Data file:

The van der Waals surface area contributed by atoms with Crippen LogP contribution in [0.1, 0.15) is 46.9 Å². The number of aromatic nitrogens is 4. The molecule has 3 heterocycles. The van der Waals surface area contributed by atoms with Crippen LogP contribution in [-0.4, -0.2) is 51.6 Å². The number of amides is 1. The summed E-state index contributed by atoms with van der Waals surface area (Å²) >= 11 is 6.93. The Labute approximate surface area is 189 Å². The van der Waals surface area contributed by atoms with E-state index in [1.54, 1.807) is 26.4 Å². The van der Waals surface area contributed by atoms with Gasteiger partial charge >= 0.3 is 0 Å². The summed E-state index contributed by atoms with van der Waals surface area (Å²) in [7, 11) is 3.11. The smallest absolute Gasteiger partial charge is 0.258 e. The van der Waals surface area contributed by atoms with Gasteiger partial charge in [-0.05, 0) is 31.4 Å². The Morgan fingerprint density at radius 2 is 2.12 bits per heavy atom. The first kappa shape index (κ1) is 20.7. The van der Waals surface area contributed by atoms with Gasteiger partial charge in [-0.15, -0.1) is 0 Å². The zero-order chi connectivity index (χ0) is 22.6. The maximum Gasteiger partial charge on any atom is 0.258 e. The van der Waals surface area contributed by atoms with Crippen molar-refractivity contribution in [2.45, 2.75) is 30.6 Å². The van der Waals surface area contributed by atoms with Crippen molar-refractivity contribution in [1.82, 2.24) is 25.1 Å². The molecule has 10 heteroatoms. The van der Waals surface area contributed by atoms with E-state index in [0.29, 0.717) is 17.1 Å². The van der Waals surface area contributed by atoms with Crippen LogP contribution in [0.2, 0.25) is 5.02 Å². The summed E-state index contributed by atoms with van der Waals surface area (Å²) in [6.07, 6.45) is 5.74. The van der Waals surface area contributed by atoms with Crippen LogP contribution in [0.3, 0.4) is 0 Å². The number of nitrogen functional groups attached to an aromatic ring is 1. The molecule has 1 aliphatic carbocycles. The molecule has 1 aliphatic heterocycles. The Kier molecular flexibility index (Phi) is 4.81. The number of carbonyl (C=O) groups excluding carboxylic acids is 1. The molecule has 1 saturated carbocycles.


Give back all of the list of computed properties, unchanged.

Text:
The van der Waals surface area contributed by atoms with Crippen LogP contribution in [0.1, 0.15) is 46.9 Å². The number of aromatic nitrogens is 4. The molecule has 3 heterocycles. The van der Waals surface area contributed by atoms with Crippen LogP contribution in [-0.4, -0.2) is 51.6 Å². The number of amides is 1. The summed E-state index contributed by atoms with van der Waals surface area (Å²) >= 11 is 6.93. The Labute approximate surface area is 189 Å². The van der Waals surface area contributed by atoms with E-state index in [1.54, 1.807) is 26.4 Å². The van der Waals surface area contributed by atoms with Gasteiger partial charge >= 0.3 is 0 Å². The summed E-state index contributed by atoms with van der Waals surface area (Å²) in [7, 11) is 3.11. The smallest absolute Gasteiger partial charge is 0.258 e. The van der Waals surface area contributed by atoms with Gasteiger partial charge in [-0.05, 0) is 31.4 Å². The Morgan fingerprint density at radius 2 is 2.12 bits per heavy atom. The first kappa shape index (κ1) is 20.7. The van der Waals surface area contributed by atoms with Gasteiger partial charge in [-0.15, -0.1) is 0 Å². The zero-order chi connectivity index (χ0) is 22.6. The maximum Gasteiger partial charge on any atom is 0.258 e. The van der Waals surface area contributed by atoms with Crippen molar-refractivity contribution in [2.45, 2.75) is 30.6 Å². The van der Waals surface area contributed by atoms with Crippen molar-refractivity contribution in [1.82, 2.24) is 25.1 Å². The molecule has 10 heteroatoms. The van der Waals surface area contributed by atoms with E-state index in [0.29, 0.717) is 17.1 Å². The van der Waals surface area contributed by atoms with Crippen LogP contribution in [0.2, 0.25) is 5.02 Å². The summed E-state index contributed by atoms with van der Waals surface area (Å²) in [6.07, 6.45) is 5.74. The van der Waals surface area contributed by atoms with Crippen LogP contribution in [0.3, 0.4) is 0 Å². The number of nitrogen functional groups attached to an aromatic ring is 1. The molecule has 1 aliphatic carbocycles. The molecule has 1 aliphatic heterocycles. The Kier molecular flexibility index (Phi) is 4.81. The number of carbonyl (C=O) groups excluding carboxylic acids is 1. The molecule has 1 saturated carbocycles.